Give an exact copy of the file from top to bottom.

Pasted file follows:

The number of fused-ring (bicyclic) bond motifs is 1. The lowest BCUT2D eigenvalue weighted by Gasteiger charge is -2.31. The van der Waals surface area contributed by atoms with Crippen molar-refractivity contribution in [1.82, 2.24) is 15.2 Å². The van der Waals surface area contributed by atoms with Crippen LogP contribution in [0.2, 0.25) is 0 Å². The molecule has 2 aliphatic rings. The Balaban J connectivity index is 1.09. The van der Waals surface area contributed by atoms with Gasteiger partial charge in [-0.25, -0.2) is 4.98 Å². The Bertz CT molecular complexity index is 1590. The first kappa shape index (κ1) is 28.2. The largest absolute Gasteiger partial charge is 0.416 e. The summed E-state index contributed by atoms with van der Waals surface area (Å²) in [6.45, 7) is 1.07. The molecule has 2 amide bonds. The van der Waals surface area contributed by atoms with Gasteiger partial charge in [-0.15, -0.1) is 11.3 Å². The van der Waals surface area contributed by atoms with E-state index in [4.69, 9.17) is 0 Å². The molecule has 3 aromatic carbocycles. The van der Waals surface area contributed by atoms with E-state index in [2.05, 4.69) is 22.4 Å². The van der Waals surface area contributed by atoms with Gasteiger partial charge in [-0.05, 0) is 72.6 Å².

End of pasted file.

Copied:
The number of fused-ring (bicyclic) bond motifs is 1. The lowest BCUT2D eigenvalue weighted by Gasteiger charge is -2.31. The van der Waals surface area contributed by atoms with Crippen molar-refractivity contribution in [1.82, 2.24) is 15.2 Å². The van der Waals surface area contributed by atoms with Crippen LogP contribution in [0.2, 0.25) is 0 Å². The molecule has 2 aliphatic rings. The Balaban J connectivity index is 1.09. The van der Waals surface area contributed by atoms with Gasteiger partial charge in [-0.25, -0.2) is 4.98 Å². The Bertz CT molecular complexity index is 1590. The first kappa shape index (κ1) is 28.2. The largest absolute Gasteiger partial charge is 0.416 e. The summed E-state index contributed by atoms with van der Waals surface area (Å²) in [6.45, 7) is 1.07. The molecule has 2 amide bonds. The van der Waals surface area contributed by atoms with Gasteiger partial charge in [-0.15, -0.1) is 11.3 Å². The van der Waals surface area contributed by atoms with E-state index in [4.69, 9.17) is 0 Å². The molecule has 3 aromatic carbocycles. The van der Waals surface area contributed by atoms with E-state index in [2.05, 4.69) is 22.4 Å². The van der Waals surface area contributed by atoms with Gasteiger partial charge in [-0.05, 0) is 72.6 Å².